One of York’s least lovely buildings is about to undergo an amazing transformation.
On Monday work will begin to turn the 1960s-built three storey corner building in Jubbergate into a traditional pub.
Once the work is complete it will have been given an elegant and timeless new look. And it will offer some brilliant views over the city to drink in with your pint.
If that wasn’t good enough news, one of the partners behind the new bar is the Pivovar group – the team which has already brought us some of the best new bars in the city.
Pivovar – who run Pivni, the York Tap and Pavement Vaults – has teamed up with Peak District brewer Thornbridge to create the bar.
It is one of two projects they are currently working on under joint company Thornbridge & Co, the other being a new pub in Birmingham.
The corner location on Jubbergate was perfect – it reminded them of one of their favourite pubs in London, Mr Fogg’s Tavern.
“Essentially what we want to be is an eatery and a pub on the market. I think it will be a very traditional, London-esque style corner pub,” said Pivovar MD Jamie Hawksworth.
Unlike their other York venues, it doesn’t come with Grade II listing and the restrictions that brings.
“Anyone who knows York well enough would agree that it’s probably the ugliest building in York. It adds absolutely no charm to anything,” Jamie said.
But that’s before their work to turn it into a place with “really comfortable, high-end surroundings”. Planning documents state:
The plans for the pub and restaurant hope to attract more people to the shopping area of York which all helps towards the city’s economy.
Beautiful shop fronts and signage help people choose where they would like to go as well as enhancing the streetscape.
It is due to open in the first week of December.
Traditional but quirky
The group already has permission to turn the shop into a bar, and the go-ahead from licensing to run it from 11.30am-11.30pm daily.
Now they are seeking permission from City of York Council to give the exterior a Georgian-style makeover.
Timber-framed glazed doors on the ground floor would come with plants in a trough above. The aluminium windows would be replaced with wooden framed ones and the brickwork would be painted.
The working name for the pub was The Minister’s Cat – named after a Victorian parlour game – but it’s actually going to be called the Market Porter.
“It will be very traditional – but with a quirky edge to it,” Jamie said.
There will be a curved central bar on the ground floor. The kitchen will be next to a dining area on the first floor, with booths looking out of the windows on the top floor.
The interior will feature “timber clad ceilings, a lot of leather, traditional wooden bars, mirrors on the walls”.
One of the best things about the Market Porter will be what you can see from inside. Jamie said:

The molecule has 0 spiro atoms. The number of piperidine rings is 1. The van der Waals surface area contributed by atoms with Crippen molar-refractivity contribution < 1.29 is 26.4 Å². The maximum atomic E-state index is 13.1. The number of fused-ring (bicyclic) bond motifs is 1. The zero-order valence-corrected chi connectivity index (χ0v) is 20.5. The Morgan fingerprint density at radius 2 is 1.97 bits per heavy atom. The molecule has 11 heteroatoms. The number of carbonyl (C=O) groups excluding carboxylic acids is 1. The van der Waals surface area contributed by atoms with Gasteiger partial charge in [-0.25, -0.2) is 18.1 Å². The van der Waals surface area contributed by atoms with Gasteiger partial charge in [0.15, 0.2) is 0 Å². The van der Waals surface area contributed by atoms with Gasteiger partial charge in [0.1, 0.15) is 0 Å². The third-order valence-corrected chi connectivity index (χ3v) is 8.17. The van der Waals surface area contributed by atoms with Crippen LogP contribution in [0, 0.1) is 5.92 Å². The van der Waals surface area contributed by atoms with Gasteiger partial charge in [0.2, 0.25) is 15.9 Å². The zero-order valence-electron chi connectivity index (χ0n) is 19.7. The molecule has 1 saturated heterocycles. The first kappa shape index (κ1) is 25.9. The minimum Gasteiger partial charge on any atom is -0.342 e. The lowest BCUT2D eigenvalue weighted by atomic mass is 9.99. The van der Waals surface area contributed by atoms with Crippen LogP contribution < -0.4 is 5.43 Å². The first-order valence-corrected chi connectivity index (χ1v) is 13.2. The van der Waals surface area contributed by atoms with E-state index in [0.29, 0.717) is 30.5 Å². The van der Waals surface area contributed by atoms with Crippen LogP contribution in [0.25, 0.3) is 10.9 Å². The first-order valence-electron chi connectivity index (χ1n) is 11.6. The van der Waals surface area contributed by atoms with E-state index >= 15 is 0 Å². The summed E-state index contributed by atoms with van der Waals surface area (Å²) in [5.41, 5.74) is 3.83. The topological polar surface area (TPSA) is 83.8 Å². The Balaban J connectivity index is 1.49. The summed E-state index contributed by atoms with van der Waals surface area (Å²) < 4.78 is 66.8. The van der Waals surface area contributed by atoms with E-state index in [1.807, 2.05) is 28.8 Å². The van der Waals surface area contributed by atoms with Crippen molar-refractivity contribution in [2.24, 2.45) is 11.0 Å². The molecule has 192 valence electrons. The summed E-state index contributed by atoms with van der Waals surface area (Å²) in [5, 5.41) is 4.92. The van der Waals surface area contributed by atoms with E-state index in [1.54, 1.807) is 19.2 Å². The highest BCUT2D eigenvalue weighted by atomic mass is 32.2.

It’s breathtaking when you go on the first and second floors.
On the first floor you’ve got a view straight over the market stalls. You get all the top of the canopies and it looks straight down towards the gable ends of the Shambles.
Then you go up to the second floor. You have views across the rooftops that look straight across to the Rose Window of the Minster.
It’s probably the best view of the Minster in town – it’s astonishing.
For a place to show off York, this is the one.
He said the venue hadn’t worked in its previous incarnations – including as a pawnbroker’s and a Greggs. Currently it is home to Watkinsons Shoes, which is transferring business to its main shop on Goodramgate.
But it would be a great spot for all the generations to socialise and relax. And it is on the site of an old York inn, the Waggon And Horses.
The food offering would be pizza and traditional pub fare. Around 60% of the beer would come from the “amazing” Thornbridge range, with other stand-out ales on offer.
“There are a lot of good gins and spirits out there that are a must, that we have to sell. You’ve got to keep up with the times,” Jamie added.
Future roof terrace?
The flat roof of the building, enclosed on two sides, would make for a perfect roof terrace.
“It’s an aspiration,” Jamie said. “To put one in now would be a bit daft because it’s the winter months.
“If we can prove, from a licensing perspective, that we’re responsible enough to operate a roof terrace there – we have to save it as an aspiration.”
And he pointed out that, on sunny days, the doors on the front will open out onto the market. Jamie added:
It’s very much a pub for York people.
Tourists come and go through the city. It’s the bars that have got the after-work crowd in on a weekday, the girls who come and have coffees – you need to have that Monday to Thursday to underpin your business.
Everyone’s tried the café-bar culture. If I want a breakfast I’ll go to Bills or a breakfast restaurant. If I want a pint I’ll go to a nice pub. I don’t mix the two together.